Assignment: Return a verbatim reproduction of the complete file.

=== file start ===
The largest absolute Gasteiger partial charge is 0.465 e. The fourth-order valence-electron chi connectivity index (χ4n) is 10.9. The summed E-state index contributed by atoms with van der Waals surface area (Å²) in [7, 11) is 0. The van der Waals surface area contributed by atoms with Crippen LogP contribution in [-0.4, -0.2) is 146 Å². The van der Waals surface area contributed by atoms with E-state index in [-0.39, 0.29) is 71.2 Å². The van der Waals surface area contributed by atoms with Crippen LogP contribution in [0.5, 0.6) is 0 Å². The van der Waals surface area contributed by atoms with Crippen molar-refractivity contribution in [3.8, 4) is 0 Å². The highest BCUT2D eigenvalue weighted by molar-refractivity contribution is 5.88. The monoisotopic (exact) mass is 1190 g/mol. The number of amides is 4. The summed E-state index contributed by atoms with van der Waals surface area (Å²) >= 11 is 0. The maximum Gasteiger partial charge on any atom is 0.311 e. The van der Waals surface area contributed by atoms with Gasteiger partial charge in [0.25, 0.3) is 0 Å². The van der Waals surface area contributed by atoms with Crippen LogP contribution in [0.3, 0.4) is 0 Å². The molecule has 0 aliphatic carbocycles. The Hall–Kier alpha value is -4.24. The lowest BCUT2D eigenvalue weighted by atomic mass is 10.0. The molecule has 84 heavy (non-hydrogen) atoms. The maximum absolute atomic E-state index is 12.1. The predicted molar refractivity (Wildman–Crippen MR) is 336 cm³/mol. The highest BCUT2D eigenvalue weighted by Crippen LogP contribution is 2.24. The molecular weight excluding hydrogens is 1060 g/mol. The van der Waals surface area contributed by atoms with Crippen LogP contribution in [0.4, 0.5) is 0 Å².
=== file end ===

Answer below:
The largest absolute Gasteiger partial charge is 0.465 e. The fourth-order valence-electron chi connectivity index (χ4n) is 10.9. The summed E-state index contributed by atoms with van der Waals surface area (Å²) in [7, 11) is 0. The van der Waals surface area contributed by atoms with Crippen LogP contribution in [-0.4, -0.2) is 146 Å². The van der Waals surface area contributed by atoms with E-state index in [-0.39, 0.29) is 71.2 Å². The van der Waals surface area contributed by atoms with Crippen LogP contribution in [0.5, 0.6) is 0 Å². The van der Waals surface area contributed by atoms with Crippen molar-refractivity contribution in [3.8, 4) is 0 Å². The highest BCUT2D eigenvalue weighted by molar-refractivity contribution is 5.88. The monoisotopic (exact) mass is 1190 g/mol. The number of amides is 4. The summed E-state index contributed by atoms with van der Waals surface area (Å²) >= 11 is 0. The maximum Gasteiger partial charge on any atom is 0.311 e. The van der Waals surface area contributed by atoms with Gasteiger partial charge in [0.25, 0.3) is 0 Å². The van der Waals surface area contributed by atoms with Crippen LogP contribution in [0.3, 0.4) is 0 Å². The molecule has 0 aliphatic carbocycles. The Hall–Kier alpha value is -4.24. The lowest BCUT2D eigenvalue weighted by atomic mass is 10.0. The molecule has 84 heavy (non-hydrogen) atoms. The maximum absolute atomic E-state index is 12.1. The predicted molar refractivity (Wildman–Crippen MR) is 336 cm³/mol. The highest BCUT2D eigenvalue weighted by Crippen LogP contribution is 2.24. The molecular weight excluding hydrogens is 1060 g/mol. The van der Waals surface area contributed by atoms with Crippen LogP contribution in [0.4, 0.5) is 0 Å².